United Airlines (UAL) is barely surviving. Incredibly, United (UAL) is still in business and planning some new flights.
However, data shows coronavirus was almost fatal for United Airlines Holdings Inc. (NASDAQ: UAL). For example, the number of flights United scheduled for October 2020 is 40% less than in October 2019, The Points Guy estimates.
Frighteningly, The Points Guy claims United’s October 2020 flights will grow 34% from September. Moreover, United’s October 2020 domestic flight schedule will be 33% of what it flew in October 2019.
Additionally, United’s October 2020 domestic flight schedule will be less than half the size of its October 2019 domestic American flight schedule. United will fly 46% of its October 2019 domestic flight schedule next month.
The Incredibly Shrinking United Airlines (UAL)
On the positive side, United (NASDAQ: UAL) has cut the layoffs it planned for October 2020 in half. On the negative side, United will cut 16,730 jobs on 1 October 2020, Axios estimates. United had planned to eliminate 36,000 jobs on 1 October 2020.
The job cuts are in addition to 7,400 voluntary departures of United employees. Overall, NPR estimates United is eliminating 25% of its workforce.
United is trying to further reduce its labor force by offering some employees a 12 month leave at 25% pay plus health benefits, Axios claims. However, United Airlines can call those employees back with 14 days’ notice. In addition, United flight attendants can take an eight or 13-month leave with health benefits but pickup occasional flights.
Disturbingly, United Airlines’ management admits the only thing that can prevent further job loss is more federal aid. “An extension [of the CARES Act] would be the one thing that would prevent involuntary furloughs on October 1 and hopefully delay any potential impact on employees until early 2021,” a United press release states.
To elaborate, the Coronavirus Aid Relief and Economic Security (CARES) Act is the $2.2 trillion bailout package Congress passed in March. CARES will soon expire and I do not expect Congress to pass another package until after the 8 November 2020 elections.
Can United Airlines Survive?
United Airlines (UAL) is gambling that some people still want to travel. United is scheduling more flights to Hawaii, Cancun, and Puerto Vallarta, the Points Guy claims.
United’s hope is that Americans are so tired of being cooped up at home they are desperate to reach the beach, The Points Guy speculates. Moreover, I think United is betting that home workers will realize they can work from the beach as easily as they can work from the living room. Consequently, I predict many home workers will migrate to warmer climates as winter approaches.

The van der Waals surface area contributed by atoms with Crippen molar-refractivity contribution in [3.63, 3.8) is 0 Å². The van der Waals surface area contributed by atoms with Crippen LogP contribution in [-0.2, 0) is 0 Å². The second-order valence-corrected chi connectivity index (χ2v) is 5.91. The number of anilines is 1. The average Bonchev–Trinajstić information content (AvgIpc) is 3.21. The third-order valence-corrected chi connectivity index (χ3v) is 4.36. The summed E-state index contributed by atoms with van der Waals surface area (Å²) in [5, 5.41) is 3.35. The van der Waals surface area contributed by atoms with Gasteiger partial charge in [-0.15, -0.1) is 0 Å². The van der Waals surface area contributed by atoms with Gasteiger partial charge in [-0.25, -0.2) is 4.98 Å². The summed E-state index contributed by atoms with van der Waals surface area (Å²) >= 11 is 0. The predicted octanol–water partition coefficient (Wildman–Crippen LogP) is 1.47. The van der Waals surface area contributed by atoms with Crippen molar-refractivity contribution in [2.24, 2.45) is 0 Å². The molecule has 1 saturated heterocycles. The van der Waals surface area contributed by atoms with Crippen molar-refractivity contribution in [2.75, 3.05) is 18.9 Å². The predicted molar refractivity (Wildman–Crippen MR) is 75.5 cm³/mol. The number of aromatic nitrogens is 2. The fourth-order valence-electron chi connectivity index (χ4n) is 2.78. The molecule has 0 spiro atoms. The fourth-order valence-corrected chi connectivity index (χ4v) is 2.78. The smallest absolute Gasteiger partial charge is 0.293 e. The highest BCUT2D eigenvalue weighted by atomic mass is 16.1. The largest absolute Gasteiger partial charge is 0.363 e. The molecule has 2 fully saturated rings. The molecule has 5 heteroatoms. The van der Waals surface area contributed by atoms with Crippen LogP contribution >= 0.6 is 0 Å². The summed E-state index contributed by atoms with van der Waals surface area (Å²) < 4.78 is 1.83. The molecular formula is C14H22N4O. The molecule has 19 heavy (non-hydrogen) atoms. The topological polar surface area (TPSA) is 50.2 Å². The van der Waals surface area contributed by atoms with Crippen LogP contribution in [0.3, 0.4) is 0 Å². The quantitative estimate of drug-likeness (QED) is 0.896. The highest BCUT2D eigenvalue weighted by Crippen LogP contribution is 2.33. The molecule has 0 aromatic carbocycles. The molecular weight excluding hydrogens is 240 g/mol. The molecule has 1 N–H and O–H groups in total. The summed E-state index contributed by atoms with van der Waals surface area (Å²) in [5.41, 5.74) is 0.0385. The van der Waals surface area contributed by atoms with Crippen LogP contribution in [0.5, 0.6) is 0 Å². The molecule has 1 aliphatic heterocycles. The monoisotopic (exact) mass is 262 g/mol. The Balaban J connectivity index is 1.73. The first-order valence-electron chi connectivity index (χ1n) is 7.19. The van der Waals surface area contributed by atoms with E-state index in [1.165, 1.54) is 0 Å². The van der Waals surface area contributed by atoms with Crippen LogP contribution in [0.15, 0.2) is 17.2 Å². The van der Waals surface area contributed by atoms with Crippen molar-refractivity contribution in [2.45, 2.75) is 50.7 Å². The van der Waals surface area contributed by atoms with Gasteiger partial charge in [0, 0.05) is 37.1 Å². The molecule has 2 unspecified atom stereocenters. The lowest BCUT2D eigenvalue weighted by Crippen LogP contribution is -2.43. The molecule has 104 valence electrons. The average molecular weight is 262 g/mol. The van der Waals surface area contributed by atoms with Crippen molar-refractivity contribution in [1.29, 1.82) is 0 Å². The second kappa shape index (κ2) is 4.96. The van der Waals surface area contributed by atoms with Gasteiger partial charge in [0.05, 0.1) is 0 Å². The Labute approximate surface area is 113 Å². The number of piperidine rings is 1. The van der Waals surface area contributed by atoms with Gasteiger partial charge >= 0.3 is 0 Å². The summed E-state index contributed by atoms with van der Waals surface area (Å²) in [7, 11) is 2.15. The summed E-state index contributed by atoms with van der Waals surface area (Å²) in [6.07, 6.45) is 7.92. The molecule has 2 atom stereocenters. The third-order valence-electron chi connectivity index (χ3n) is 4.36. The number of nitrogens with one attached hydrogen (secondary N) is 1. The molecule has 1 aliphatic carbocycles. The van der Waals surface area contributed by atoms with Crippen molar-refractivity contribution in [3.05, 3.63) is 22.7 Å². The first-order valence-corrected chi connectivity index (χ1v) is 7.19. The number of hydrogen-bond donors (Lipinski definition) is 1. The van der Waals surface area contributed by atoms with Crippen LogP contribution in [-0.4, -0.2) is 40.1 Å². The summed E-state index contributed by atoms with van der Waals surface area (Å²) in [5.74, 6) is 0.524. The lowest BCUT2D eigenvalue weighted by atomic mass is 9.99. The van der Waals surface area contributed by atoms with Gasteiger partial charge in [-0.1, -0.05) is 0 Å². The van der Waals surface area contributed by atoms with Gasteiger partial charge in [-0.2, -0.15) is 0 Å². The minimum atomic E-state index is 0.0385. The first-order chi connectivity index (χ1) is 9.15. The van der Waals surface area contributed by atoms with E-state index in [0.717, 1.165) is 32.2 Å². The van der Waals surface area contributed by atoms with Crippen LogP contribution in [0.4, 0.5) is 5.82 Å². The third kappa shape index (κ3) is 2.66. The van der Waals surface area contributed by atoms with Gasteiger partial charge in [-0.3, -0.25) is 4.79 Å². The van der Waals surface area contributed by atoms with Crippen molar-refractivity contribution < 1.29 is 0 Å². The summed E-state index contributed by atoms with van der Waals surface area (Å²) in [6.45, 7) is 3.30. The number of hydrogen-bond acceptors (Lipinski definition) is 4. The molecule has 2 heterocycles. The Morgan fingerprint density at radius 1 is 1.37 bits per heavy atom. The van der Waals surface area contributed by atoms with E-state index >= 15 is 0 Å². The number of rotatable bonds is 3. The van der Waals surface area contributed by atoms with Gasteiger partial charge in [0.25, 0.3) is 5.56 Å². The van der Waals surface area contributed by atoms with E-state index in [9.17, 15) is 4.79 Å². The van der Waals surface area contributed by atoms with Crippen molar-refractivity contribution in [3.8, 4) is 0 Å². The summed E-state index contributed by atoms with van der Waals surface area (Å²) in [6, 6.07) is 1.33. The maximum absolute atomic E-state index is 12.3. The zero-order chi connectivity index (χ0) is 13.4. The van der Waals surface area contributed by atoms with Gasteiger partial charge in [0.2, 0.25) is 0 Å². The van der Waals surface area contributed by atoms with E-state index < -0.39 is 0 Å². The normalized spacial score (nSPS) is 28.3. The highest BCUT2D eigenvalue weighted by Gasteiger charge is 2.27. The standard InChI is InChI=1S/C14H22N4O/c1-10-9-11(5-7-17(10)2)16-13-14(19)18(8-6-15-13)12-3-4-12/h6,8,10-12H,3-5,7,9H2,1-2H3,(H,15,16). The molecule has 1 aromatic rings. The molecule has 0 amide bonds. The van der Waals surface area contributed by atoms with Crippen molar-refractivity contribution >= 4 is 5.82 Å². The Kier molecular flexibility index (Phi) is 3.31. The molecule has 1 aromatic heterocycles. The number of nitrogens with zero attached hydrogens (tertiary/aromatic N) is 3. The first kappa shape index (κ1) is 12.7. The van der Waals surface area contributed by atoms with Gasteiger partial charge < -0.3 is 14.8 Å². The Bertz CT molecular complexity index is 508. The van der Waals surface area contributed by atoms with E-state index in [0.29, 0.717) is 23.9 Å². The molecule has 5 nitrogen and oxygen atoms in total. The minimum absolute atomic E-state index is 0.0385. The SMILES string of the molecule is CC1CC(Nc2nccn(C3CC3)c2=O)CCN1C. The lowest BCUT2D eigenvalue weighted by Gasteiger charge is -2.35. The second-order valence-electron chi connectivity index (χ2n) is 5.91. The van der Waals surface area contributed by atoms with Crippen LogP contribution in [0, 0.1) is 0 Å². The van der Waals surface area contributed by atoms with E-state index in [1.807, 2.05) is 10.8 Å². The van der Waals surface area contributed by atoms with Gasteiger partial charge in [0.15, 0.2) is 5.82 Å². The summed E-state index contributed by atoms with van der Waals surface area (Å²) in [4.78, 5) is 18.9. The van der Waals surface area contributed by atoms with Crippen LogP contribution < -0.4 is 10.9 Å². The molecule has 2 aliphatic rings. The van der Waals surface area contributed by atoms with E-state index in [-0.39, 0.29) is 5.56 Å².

The Traditional Vacation Schedule is dead
Hence, United Airlines is gambling that the traditional vacation schedule is dead. People will travel when they want because they no longer need to go to the office.
There is data to justify United’s gamble. Stanford economist Nicholas Bloom estimates 42% of Americans were working from home in June 2020. Moreover, most of those workers could never return to the office.
The Partnership for New York City estimates only 8% of the New Yorkers working from home because of coronavirus had returned to the office in August 2020. Work from home is the new normal in corporate America, news reports indicate.
For instance, Pinterest (NYSE: PINS) will pay $89.5 million to end the lease on its unfinished San Francisco high-rise office space, SF Gate reports. Pinterest (PINS) is canceling the lease because most of its people are working from home, the social media company’s Chief Financial Officer Todd Morgenfield told reporters. Similarly, Twitter (NYSE: TWTR) CEO Todd Dorsey will let his employees stay home permanently.
Thus, there is a way United Airlines (UAL) can cash in on work from home and coronavirus. United can make money by flying all the workers who don’t want to spend the winter stuck in their homes to warmer climates in October and November.
Business Travel is dead